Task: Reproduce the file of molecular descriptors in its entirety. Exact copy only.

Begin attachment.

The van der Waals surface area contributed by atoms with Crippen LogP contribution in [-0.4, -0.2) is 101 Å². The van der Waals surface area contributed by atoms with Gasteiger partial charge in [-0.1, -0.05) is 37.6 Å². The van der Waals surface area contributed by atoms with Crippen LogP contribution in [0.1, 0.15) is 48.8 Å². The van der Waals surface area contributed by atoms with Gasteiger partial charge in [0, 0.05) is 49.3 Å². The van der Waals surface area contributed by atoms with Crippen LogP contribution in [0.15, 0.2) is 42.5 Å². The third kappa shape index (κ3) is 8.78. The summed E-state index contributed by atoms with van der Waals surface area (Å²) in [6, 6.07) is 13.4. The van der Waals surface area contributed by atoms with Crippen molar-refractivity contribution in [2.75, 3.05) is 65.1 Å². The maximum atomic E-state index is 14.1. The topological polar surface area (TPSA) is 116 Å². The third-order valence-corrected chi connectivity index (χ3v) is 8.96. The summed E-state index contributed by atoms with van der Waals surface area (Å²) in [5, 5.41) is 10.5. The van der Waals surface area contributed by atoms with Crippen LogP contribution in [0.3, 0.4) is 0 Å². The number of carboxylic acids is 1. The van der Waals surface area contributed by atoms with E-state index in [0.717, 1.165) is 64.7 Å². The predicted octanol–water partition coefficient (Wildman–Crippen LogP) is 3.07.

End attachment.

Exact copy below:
The van der Waals surface area contributed by atoms with Crippen LogP contribution in [-0.4, -0.2) is 101 Å². The van der Waals surface area contributed by atoms with Gasteiger partial charge in [-0.1, -0.05) is 37.6 Å². The van der Waals surface area contributed by atoms with Crippen LogP contribution in [0.1, 0.15) is 48.8 Å². The van der Waals surface area contributed by atoms with Gasteiger partial charge in [0, 0.05) is 49.3 Å². The van der Waals surface area contributed by atoms with Crippen LogP contribution in [0.15, 0.2) is 42.5 Å². The third kappa shape index (κ3) is 8.78. The summed E-state index contributed by atoms with van der Waals surface area (Å²) in [6, 6.07) is 13.4. The van der Waals surface area contributed by atoms with Crippen molar-refractivity contribution in [2.75, 3.05) is 65.1 Å². The maximum atomic E-state index is 14.1. The topological polar surface area (TPSA) is 116 Å². The third-order valence-corrected chi connectivity index (χ3v) is 8.96. The summed E-state index contributed by atoms with van der Waals surface area (Å²) in [5, 5.41) is 10.5. The van der Waals surface area contributed by atoms with Crippen LogP contribution in [0.3, 0.4) is 0 Å². The number of carboxylic acids is 1. The van der Waals surface area contributed by atoms with E-state index in [0.717, 1.165) is 64.7 Å². The predicted octanol–water partition coefficient (Wildman–Crippen LogP) is 3.07.